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Bottigliero v. Bottigliero


SEPTEMBER 20, 1972.




APPEAL from the Circuit Court of Cook County; the Hon. GLENN T. JOHNSON, Judge, presiding.


This is an appeal from the decree of the Circuit Court of Cook County. At a bench trial the court denied and dismissed the plaintiff's complaint for divorce and sustained the defendant's counterclaim for divorce. The issues for review are whether the granting of the divorce to the defendant and not the plaintiff was against the manifest weight of the evidence, whether the allocation of the plaintiff's interest in the marital property was arbitrary and an abuse of discretion, whether the denial of alimony to the plaintiff was an abuse of discretion, and whether the portion of plaintiff's attorney fees to be paid by the defendant was insufficient and an abuse of discretion.

The parties, Marion J. Bottigliero and Michael J. Bottligliero, were married on September 25, 1966, and the plaintiff-wife left the marital domicile on May 5, 1967, and never returned. She filed a suit for divorce alleging physical cruelty, which the defendant denied in his answer. He also filed a countercomplaint which alleged desertion and amended his answer to include the defense of condonation.

Each party was 36 years old at the time of the marriage, and it was the first marriage for each. The decree barred alimony and ordered the husband to pay the wife the sum of $3600 to satisfy her equity in the marital property acquired during coveture. The court also ordered the husband to pay $1000 of his wife's attorney fees which amounted to $4597.20 for her second attorney. The court disallowed the petition of the first attorney asking to be paid a balance of $1591.25 after being paid a $150 retainer by the plaintiff and $250 by the defendant pursuant to court order for temporary fees.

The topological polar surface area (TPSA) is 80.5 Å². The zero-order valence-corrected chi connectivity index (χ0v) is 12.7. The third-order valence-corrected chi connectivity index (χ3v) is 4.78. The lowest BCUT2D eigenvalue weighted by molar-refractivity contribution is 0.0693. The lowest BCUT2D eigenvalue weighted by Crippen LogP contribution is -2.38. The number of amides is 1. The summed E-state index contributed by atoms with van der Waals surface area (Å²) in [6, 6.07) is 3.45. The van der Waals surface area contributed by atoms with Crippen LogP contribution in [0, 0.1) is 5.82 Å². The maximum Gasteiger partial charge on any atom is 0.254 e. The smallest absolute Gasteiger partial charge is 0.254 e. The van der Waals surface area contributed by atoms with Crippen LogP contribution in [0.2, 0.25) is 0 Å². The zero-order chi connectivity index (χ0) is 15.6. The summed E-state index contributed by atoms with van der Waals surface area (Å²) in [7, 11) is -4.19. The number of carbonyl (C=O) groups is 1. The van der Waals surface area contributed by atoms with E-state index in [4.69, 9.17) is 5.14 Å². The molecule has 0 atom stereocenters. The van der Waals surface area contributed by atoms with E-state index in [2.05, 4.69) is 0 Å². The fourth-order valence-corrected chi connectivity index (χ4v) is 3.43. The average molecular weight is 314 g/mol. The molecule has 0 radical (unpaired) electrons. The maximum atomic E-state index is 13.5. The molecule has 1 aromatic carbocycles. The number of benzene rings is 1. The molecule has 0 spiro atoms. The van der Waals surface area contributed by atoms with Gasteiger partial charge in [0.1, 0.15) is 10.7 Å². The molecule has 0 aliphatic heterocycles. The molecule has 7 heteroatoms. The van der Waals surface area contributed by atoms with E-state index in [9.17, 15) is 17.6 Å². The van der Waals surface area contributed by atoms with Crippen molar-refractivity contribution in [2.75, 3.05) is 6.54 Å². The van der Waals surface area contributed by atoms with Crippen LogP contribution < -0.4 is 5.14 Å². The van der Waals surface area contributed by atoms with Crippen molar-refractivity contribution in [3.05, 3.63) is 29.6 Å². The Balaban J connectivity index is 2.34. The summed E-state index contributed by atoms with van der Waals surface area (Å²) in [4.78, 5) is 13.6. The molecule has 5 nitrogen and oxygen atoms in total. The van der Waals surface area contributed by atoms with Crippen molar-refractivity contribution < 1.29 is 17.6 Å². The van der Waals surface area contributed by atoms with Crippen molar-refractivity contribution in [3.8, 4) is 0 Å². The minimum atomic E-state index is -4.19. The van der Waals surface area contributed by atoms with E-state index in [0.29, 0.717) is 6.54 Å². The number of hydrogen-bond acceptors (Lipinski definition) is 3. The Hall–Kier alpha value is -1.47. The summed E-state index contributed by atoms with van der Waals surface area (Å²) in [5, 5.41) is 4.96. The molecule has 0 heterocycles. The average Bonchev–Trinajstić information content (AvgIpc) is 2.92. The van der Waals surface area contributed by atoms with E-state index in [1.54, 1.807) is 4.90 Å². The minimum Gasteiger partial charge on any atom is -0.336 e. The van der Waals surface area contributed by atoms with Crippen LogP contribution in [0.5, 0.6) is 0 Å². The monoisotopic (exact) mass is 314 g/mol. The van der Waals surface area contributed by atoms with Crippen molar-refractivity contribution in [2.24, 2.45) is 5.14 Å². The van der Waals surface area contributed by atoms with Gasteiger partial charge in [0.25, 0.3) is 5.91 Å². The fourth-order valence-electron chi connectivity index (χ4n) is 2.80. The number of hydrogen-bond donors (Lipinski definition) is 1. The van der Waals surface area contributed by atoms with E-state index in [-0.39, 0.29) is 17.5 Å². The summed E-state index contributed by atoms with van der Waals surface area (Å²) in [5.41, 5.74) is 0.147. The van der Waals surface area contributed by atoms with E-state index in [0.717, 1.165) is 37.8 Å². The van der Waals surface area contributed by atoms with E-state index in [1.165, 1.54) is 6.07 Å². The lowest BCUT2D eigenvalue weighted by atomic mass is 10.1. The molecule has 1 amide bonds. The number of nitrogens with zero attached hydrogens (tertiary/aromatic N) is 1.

The plaintiff first contends the court erred in refusing to grant her a divorce and in granting the defendant's counterclaim. She alleges the defendant was guilty of several unsubstantiated acts of physical cruelty. She stated the defendant struck her on their honeymoon, on December 13, 1966, and on April 24, 1967. None of the incidents took place in the presence of a third party, and she told no one about them until after May 10, 1967. The defendant denied striking her and amended his answer alleging condonation in that she had continued to have sexual relations after the alleged incidents. She admitted this but alleged that he threatened her life.

Despite these allegations she stated she left the marital domicile solely because there was no operative telephone in the apartment. She testified she awoke on the morning of May 5, 1967, and noticed she was hemorrhaging. She was pregnant and was afraid she might lose the baby. Because there was no telephone in the apartment, she walked to the corner drugstore and telephoned a doctor, who told her to lie in bed and to notify him if there was any more bleeding. She phoned her husband at work and asked him if she could stay with her mother so that she would be near a telephone. He at first refused but then consented to her visiting her mother for one week. She returned to the apartment, gathered a few essentials, and then took a cab to her mother's house.